COLERIDGE, Samuel Taylor -- Colquhoun, Patrick (1745-1820). Treatise on Indigence. London: J. Hatchard, 1806.
8° (223 x 135mm). Folding letterpress table. Extra-illustrtated with bound-in engraved portrait of Colquhoun, and tipped-in portrait of Coleridge. (Front blank and title both slightly dust-soiled, portrait laid down on verso of front blank, quire g loose.) Uncut in original blue boards (rebacked in cloth), blue morocco-backed case by Jason Macdonald, New York. Provenance: S.T. Coleridge (his autograph note on front free endpaper and 4 marginalia over 5 pages of text, each piece signed with initials) -- [Thomas Poole] -- [? Herbert Coleridge] -- [Richard Herne Shepherd (see his article, 'Coleridge's Notes on Colquhoun,' Philobiblion, I (1862), pp. 65-66)] -- purchased from James F. Drake, New York, 23 February 1939, $70.
COLERIDGE'S COPY OF THE FIRST EDITION, WITH AN EXTENDED AUTOGRAPH NOTE ON POVERTY OF MAGNIFICENT ELOQUENCE (pp. 8-9). This is the only one of Colquhoun's many pamphlets on trade, liquor traffic, poor relief and police questions known to have belonged to Coleridge. It is a particularly interesting work, the table giving a statistical summary of 'the national income and state of society.' Coleridge's introductory note, signed with initials, states: 'There appear to be many and important exceptions to several of the doctrines of properties advanced in this treatise; yet it is an excellent book spite of these exceptions.' In the opening pages, Colquhoun attempts to make a fundamental distinction between poverty and indigence, concluding (p.8): 'Indigence therefore, and not poverty is the evil.' This is a statement which Coleridge will only accept, 'if the present state of general intellect and morals be supposed a fair average of the capabilities of society ... For mark, the defininition of poverty is insidious -- he is not a poor [man], whose subsistence depends on constant industry, but he whose bare wants cannot be supplied without such unceasing bodily labor from the hour of waking to that of sleeping, as precludes all improvement of mind -- & makes the intellectual faculties to the majority of mankind as useless a boon as pictures to the blind. Such a man is poor indeed: for he has been robbed by his unnatural guardians of the very house-loom of his human nature, stripped of the furniture of his soul. S.T.C. See Milton's Comus, line 765 to 779.'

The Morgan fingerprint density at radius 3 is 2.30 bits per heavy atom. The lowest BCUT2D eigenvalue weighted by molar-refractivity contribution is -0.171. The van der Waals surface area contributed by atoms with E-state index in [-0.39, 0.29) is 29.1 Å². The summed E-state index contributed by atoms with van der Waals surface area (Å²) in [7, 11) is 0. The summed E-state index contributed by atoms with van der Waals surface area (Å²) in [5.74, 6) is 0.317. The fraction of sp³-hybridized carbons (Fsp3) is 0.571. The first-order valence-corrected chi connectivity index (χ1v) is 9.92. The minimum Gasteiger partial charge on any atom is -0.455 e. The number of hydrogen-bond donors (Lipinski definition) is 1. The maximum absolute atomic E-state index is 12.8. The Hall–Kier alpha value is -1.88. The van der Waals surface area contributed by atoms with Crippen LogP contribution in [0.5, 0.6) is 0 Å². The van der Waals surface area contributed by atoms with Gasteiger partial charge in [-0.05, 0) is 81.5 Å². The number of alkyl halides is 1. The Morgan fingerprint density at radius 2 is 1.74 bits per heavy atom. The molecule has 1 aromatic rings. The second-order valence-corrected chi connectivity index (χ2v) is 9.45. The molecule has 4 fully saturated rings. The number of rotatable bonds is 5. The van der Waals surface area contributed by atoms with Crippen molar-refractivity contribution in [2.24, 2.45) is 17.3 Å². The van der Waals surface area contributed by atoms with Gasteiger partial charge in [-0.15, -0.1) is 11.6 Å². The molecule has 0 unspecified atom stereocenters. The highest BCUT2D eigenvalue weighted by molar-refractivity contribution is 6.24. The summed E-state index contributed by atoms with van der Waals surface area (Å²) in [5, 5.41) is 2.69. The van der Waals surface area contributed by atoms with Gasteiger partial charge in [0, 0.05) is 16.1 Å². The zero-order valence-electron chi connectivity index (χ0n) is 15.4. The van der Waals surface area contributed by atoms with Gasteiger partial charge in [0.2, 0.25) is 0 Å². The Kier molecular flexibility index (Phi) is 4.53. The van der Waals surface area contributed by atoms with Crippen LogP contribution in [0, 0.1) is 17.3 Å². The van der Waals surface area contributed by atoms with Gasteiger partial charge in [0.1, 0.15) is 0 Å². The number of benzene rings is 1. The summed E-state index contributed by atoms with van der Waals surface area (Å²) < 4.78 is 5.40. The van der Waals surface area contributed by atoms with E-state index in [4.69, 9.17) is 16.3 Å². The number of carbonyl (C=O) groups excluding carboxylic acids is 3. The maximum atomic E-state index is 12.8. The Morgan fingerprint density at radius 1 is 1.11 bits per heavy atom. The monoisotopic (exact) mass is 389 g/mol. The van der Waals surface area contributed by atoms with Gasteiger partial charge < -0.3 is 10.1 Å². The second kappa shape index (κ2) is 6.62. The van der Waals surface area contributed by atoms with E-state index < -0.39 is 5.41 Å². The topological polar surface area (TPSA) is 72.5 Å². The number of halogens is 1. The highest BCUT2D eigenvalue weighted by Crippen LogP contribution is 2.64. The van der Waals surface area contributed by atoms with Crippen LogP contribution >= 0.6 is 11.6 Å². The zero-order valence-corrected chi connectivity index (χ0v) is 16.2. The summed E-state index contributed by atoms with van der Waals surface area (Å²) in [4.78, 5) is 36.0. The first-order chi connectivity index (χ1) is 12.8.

Coleridge takes issue with Colquhoun's view that wages are lower in the north (p. 15). In the areas he knows, 'the wages are much higher ... & the labourers do not work nearly so hard.' He asks (p. 103) how the poor can be patriotic when they cannot even afford to read newspapers bearing stamp duty. Against a paragraph about friendly societies (p. 111), he stresses the need for political decisions to be made by those who have a 'love' and 'understanding of liberty,' and who are 'capable of perceiving the vast importance of indirect as well as general consequences, and of balancing them against particular immediate conveniences and inconveniences.' A HIGHLY-IMPORTANT ASSOCIATION COPY. Coffman C132; Goldsmiths' 19292; Kress B5028.